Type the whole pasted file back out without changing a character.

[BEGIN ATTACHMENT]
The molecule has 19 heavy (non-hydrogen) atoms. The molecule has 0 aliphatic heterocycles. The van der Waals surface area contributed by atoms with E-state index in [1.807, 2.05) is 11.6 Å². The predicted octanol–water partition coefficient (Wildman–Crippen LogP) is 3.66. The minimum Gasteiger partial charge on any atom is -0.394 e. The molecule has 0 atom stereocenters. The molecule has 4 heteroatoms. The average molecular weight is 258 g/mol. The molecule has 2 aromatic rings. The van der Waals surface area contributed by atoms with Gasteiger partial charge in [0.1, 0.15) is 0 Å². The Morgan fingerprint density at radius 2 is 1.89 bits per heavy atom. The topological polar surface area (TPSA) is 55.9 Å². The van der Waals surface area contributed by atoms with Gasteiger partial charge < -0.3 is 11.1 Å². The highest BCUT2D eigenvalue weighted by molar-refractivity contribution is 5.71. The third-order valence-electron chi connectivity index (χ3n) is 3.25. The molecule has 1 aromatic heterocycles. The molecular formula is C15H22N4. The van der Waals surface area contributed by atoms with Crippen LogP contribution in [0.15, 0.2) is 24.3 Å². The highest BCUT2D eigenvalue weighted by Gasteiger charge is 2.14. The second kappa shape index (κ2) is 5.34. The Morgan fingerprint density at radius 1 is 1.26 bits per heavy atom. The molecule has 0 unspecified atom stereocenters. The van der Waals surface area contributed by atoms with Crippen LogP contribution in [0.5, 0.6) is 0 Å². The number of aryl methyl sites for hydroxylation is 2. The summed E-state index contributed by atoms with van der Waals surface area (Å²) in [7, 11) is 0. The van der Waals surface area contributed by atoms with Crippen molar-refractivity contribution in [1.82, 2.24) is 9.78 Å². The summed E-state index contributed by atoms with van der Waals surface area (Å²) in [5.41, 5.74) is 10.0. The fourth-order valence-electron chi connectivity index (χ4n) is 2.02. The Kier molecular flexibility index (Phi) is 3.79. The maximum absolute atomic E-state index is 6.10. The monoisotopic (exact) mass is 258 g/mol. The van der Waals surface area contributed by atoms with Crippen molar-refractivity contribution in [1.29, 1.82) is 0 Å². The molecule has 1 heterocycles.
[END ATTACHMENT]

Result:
The molecule has 19 heavy (non-hydrogen) atoms. The molecule has 0 aliphatic heterocycles. The van der Waals surface area contributed by atoms with E-state index in [1.807, 2.05) is 11.6 Å². The predicted octanol–water partition coefficient (Wildman–Crippen LogP) is 3.66. The minimum Gasteiger partial charge on any atom is -0.394 e. The molecule has 0 atom stereocenters. The molecule has 4 heteroatoms. The average molecular weight is 258 g/mol. The molecule has 2 aromatic rings. The van der Waals surface area contributed by atoms with Gasteiger partial charge in [0.1, 0.15) is 0 Å². The Morgan fingerprint density at radius 2 is 1.89 bits per heavy atom. The topological polar surface area (TPSA) is 55.9 Å². The van der Waals surface area contributed by atoms with Gasteiger partial charge < -0.3 is 11.1 Å². The highest BCUT2D eigenvalue weighted by molar-refractivity contribution is 5.71. The third-order valence-electron chi connectivity index (χ3n) is 3.25. The molecule has 1 aromatic heterocycles. The molecular formula is C15H22N4. The van der Waals surface area contributed by atoms with Crippen LogP contribution in [0.15, 0.2) is 24.3 Å². The highest BCUT2D eigenvalue weighted by Gasteiger charge is 2.14. The second kappa shape index (κ2) is 5.34. The Morgan fingerprint density at radius 1 is 1.26 bits per heavy atom. The molecule has 0 unspecified atom stereocenters. The van der Waals surface area contributed by atoms with Crippen LogP contribution in [0.5, 0.6) is 0 Å². The number of aryl methyl sites for hydroxylation is 2. The summed E-state index contributed by atoms with van der Waals surface area (Å²) in [7, 11) is 0. The van der Waals surface area contributed by atoms with Crippen molar-refractivity contribution in [1.82, 2.24) is 9.78 Å². The summed E-state index contributed by atoms with van der Waals surface area (Å²) in [5.41, 5.74) is 10.0. The fourth-order valence-electron chi connectivity index (χ4n) is 2.02. The Kier molecular flexibility index (Phi) is 3.79. The maximum absolute atomic E-state index is 6.10. The monoisotopic (exact) mass is 258 g/mol. The van der Waals surface area contributed by atoms with Crippen molar-refractivity contribution in [1.29, 1.82) is 0 Å². The molecule has 1 heterocycles.